I track the sales rank of a book after a single sale, and am floored by the results.
I’ve mentioned before that one of my side businesses is publishing. I have about 10 titles in print, most of which are very “long tail” books that sell steadily but slowly. Cumulatively, they bring me in decent supplemental revenue every month. I have a couple of titles, however, that almost never sell.
One of them is a title I actually thought would do well when I first published it. We’ll just say it was targeted to the “computer hacker” niche. I couldn’t have been more wrong about this one. The book sold a single copy the day after going live on Amazon – and never sold another copy since.
What this book didn’t make me in revenue , it made up for in a very valuable (and unexpected) lesson in Amazon Sales Rank. Specifically, how quickly the sales rank of a book can plummet. I offer this lesson to you for one important reason: So you never use sales rank alone as the basis for any assumption about how quickly a book will sell.
There are factors you can look at that will indicate a book will “never sell.” Yet sales rank is just one part of this.
Here’s what happened when I watched this book sell a single copy:
It was published on November 15th, and sold a single copy the next day, bringing its rank to approximately 100,000. Then (as I said), it never sold another copy.
Here’s the kicker: Today, just over 3 months later, the book is ranked 6.5 million. It went from 100,000 to 6.5 million in three months.
Keep in mind the worst rank a book can possibly have is around 13 million (as of this writing). Also keep in mind a rank of 6 million is considered atrocious by nearly everyone (including me, although this is a position I’m now reconsidering), and almost no booksellers will touch a book like this. But 3 months isn’t that long ago.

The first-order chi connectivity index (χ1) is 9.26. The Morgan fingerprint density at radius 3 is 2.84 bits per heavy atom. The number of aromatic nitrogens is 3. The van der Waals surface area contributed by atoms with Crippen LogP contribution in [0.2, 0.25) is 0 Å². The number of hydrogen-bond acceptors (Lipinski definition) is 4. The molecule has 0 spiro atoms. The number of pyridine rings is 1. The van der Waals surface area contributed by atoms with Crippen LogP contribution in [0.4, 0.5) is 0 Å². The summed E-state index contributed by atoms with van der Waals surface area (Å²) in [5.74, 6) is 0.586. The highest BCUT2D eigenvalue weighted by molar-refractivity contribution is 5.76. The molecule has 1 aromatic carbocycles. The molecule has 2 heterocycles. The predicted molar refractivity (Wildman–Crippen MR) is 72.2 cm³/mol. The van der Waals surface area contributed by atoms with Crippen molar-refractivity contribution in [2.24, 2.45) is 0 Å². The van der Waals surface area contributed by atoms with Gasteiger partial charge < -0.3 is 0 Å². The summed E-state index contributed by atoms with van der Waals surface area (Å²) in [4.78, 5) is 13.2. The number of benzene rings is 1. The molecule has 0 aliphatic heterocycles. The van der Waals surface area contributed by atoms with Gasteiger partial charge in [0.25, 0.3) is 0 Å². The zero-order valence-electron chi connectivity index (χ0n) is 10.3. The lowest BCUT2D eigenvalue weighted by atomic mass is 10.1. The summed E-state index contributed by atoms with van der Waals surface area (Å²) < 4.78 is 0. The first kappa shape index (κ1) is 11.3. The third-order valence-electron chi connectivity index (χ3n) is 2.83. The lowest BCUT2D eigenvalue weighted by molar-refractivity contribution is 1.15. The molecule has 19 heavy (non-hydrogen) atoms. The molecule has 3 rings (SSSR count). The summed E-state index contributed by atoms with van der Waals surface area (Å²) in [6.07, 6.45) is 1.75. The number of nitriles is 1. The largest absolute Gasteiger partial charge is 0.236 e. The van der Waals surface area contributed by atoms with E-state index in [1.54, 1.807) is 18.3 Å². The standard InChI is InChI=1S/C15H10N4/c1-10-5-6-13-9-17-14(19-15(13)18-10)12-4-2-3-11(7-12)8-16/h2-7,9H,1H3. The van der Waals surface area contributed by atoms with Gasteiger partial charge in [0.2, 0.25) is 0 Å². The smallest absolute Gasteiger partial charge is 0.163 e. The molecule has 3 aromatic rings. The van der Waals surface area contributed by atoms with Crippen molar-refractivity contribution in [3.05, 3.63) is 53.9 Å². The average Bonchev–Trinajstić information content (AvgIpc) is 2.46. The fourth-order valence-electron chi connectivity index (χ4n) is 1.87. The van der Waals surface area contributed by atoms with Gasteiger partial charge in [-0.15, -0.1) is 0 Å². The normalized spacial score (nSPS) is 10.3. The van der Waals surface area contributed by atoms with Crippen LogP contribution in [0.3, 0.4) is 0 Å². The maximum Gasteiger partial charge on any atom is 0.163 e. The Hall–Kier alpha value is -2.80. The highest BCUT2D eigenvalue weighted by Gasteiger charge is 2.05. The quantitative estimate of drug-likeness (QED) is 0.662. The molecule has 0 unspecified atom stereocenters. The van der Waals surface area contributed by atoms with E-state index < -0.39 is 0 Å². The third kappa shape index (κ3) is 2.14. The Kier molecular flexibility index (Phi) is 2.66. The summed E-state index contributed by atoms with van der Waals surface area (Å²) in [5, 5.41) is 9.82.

When I noticed this books’ sales rank the other day, I was totally floored that a book could go from a sale to 6 million in only 3 months.
A second example, with a different lesson
Its clear that Amazon does take into account the sales history of an item when calculating sales rank, as this next example shows.
In mid-August (6 months ago), I purchased a book when it was ranked 400,000. It had just sold a copy at $200 (according to CamelCamelCamel.com). I had the only copy on Amazon (and still do), and I priced the book at $499.95. The book hasn’t sold in those 6 months. And the book is currently ranked 3.5 million.
How could a book that sold 6 months ago be ranked 3.5 million, yet a book that sold 3 months ago be ranked 6.5 million? The answer is pretty simple: Amazon’s algorithm factors in past sales history of an item. After a single sale, the rank for some items rise upwards more slowly than others. The book that has sold one copy in its history will drift upwards much more quickly than a book that has sold two copies a year for 10 years.
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